Women who were readmitted to hospital had a higher risk of developing PTSD. There are no studies that directly relate these two variables, so we do not have data to compare with our findings. Perhaps the return to a stressful environment, such as the hospital environment, without the company of the newborn or family support [50], or the alteration of normality caused by returning to the hospital increases the risk of suffering from this disorder.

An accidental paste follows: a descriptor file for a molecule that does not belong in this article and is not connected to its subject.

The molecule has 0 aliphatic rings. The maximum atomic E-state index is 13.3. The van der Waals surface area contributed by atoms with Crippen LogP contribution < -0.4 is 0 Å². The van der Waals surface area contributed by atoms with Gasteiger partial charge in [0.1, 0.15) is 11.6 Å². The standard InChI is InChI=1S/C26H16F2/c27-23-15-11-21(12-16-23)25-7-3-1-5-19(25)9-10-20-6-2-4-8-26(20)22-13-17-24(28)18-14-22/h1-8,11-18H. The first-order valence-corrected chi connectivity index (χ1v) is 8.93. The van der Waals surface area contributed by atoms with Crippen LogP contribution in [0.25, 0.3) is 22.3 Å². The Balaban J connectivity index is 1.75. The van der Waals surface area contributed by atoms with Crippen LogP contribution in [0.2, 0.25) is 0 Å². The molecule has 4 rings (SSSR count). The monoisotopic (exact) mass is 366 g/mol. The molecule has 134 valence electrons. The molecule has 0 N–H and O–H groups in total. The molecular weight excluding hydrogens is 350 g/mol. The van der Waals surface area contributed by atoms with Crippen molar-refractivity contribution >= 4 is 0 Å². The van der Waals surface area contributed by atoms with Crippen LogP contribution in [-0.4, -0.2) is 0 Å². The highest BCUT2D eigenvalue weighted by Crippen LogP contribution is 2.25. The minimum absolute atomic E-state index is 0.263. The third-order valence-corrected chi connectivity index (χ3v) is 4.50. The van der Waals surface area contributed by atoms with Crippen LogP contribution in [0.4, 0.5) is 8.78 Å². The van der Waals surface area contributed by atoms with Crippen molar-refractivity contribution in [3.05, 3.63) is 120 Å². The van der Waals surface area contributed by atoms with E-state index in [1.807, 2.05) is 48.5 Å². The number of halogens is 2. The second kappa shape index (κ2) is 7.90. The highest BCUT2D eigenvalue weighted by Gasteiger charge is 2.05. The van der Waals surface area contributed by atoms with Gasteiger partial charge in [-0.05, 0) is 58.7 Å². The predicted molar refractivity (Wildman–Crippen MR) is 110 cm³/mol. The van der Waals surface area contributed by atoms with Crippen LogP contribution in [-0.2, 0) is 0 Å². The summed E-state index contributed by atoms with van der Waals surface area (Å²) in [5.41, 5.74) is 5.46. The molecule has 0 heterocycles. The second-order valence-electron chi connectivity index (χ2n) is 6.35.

Verbal and psycho-affective obstetric violence also showed an association with the appearance of PTSD risk, with verbal violence increasing the likelihood of PTSD risk the most. Adequate verbal treatment, giving concrete and understandable information, as well as ensuring informed consent, have been found by van Dinter-Douma et al. [51] to be elements that could help reduce fear during childbirth. Obstetric violence has been little studied by authors from developed countries, making it difficult to contrast others’ results with our findings. It is striking how the treatment of professionals during delivery assistance can determine the development or maintenance of PTSD even after a significant amount of time following childbirth. Governments, such as that of Canada, have begun to collect and analyze statistics showing the importance of long-term mental disorders beyond the postpartum period, which maintain their effects for years [39]. This attention to mental health beyond the puerperium is something that various authors have pushed as a priority, highlighting pathologies that generate health problems for women nine months after delivery [52], even causing hospital readmission [53]. However, to date, we have not found research that mentions PTSD symptoms as a mental pathology in this area. For this reason, it is essential to sensitize the personnel who work in the delivery rooms of the necessary measures to ensure that a woman perceives her treatment as appropriate during her delivery. The actions of healthcare professionals who attend childbirth play a fundamental role in reducing the risk of long-term postpartum post-traumatic stress. Most of the factors identified as risk factors are related to the practice of health professionals: obstetric violence, failure to respect the birth plan, among others. For all these reasons, health professionals must be made aware of the importance of their behaviors during delivery assistance. These can be long-term risk factors for maternal pathology.